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Friday, September 11, 2009

Home loans up to Rs 10 lakh get 1% interest rate subsidy

Affordable housing, especially in non-metros, could get a much-needed boost with the Government on Thursday approving the one per cent interest subvention scheme for housing loans up to Rs 10 lakh. The Centre has allocated Rs 1,000 crore for the scheme.
Under the new scheme approved by the Cabinet, the interest subsidy will be made available through commercial banks and housing finance companies for construction/purchase of a new house or extension of an existing one. This will be allowed so long as the cost per housing unit does not exceed Rs 20 lakh. The move augurs well for the sector as it comes at a time when there has been a notable slide in the flow of credit to the sector. This was largely on account of increase in real estate prices, slackening of income growth, and rise in interest rate for home loans — all of which have brought home sales to a near standstill since late last year.
The sop will be available only for the first twelve instalments for loans sanctioned and disbursed in the twelve months running from the date of publication of the scheme.
Also, the one per cent subsidy will be computed for 12 months on disbursed amount, and adjusted upfront in the principal outstanding irrespective of whether the loan is taken on fixed or floating rate basis.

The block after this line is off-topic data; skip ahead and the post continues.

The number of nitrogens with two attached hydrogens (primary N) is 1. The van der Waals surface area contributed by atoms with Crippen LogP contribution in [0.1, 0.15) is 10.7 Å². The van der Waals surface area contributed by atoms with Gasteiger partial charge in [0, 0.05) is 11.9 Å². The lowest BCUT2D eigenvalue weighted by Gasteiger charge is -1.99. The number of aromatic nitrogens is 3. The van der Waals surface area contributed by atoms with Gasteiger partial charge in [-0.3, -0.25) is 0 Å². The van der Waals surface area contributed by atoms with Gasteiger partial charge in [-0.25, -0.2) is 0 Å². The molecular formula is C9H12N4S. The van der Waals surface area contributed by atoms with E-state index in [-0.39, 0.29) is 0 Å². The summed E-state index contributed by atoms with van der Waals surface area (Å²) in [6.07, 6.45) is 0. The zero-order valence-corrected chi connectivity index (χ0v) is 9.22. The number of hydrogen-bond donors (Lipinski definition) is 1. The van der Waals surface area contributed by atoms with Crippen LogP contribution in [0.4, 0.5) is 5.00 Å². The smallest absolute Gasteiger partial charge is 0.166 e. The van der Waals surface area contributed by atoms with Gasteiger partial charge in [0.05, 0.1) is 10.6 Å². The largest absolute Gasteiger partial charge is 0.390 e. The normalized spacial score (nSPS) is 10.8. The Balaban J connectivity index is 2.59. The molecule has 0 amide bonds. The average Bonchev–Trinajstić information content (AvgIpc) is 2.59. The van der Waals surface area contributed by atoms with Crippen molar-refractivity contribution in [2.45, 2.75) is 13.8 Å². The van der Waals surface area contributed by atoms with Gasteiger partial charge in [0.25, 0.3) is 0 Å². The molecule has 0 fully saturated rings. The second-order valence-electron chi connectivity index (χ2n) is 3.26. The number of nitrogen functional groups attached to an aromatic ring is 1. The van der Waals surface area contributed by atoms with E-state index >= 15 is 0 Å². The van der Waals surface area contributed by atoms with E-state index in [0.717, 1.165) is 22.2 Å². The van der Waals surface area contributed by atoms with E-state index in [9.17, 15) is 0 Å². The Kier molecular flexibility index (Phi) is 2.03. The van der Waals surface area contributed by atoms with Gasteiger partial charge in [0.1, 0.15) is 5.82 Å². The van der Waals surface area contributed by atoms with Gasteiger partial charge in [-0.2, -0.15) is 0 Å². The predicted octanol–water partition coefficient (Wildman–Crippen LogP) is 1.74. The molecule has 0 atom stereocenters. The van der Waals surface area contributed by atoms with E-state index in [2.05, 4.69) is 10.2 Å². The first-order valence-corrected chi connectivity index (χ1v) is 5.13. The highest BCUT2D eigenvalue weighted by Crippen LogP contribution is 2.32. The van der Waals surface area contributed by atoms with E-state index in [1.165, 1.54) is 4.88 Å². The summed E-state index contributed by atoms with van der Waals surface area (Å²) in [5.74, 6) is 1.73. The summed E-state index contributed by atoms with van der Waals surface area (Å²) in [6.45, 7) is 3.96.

On a housing loan of Rs 10 lakh, the interest relief will amount to Rs 10,000 per account, an official release said. As such, the scheme of a size of Rs 1,000 crore is expected to cover 10 lakh beneficiaries in one-year period.
Meanwhile, Mr S. Sridhar, Chairman, National Housing Bank (NHB) — the designated nodal agency for this scheme — told Business Line that the scheme will help improve sentiment in the housing sector, especially those in the non-metros.
“A home loan borrower will be encouraged to take a decision. The developers can also quickly get their act together to increase the supply of affordable housing,” Mr Sridhar said. Developers such as DLF and Unitech said that the scheme would “galvanise” buying sentiments. Clearly, it would benefit buyers in tier-II and tier-III cities as also affordable housing projects that are now coming up in the suburbs of major cities. But, it may not be of much benefit to buyers in prime locations of metros where the ticket sizes tend to be over Rs 20 lakh.
“Nearly, 50-60 per cent of potential home buyers belong to the low cost housing category. So, the scheme is a welcome step and would benefit buyers in smaller cities and suburban locations”, Mr Pradeep Jain, Chairman of Parsvnath Developers, said.
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RBI not for single market regulator

The Reserve Bank of India has reservations about the unified market regulator approach recommended by the Raghuram Rajan Committee report on Financial Sector Reforms.
It wants the current silo approach to the regulation of financial markets to continue for preserving financial stability.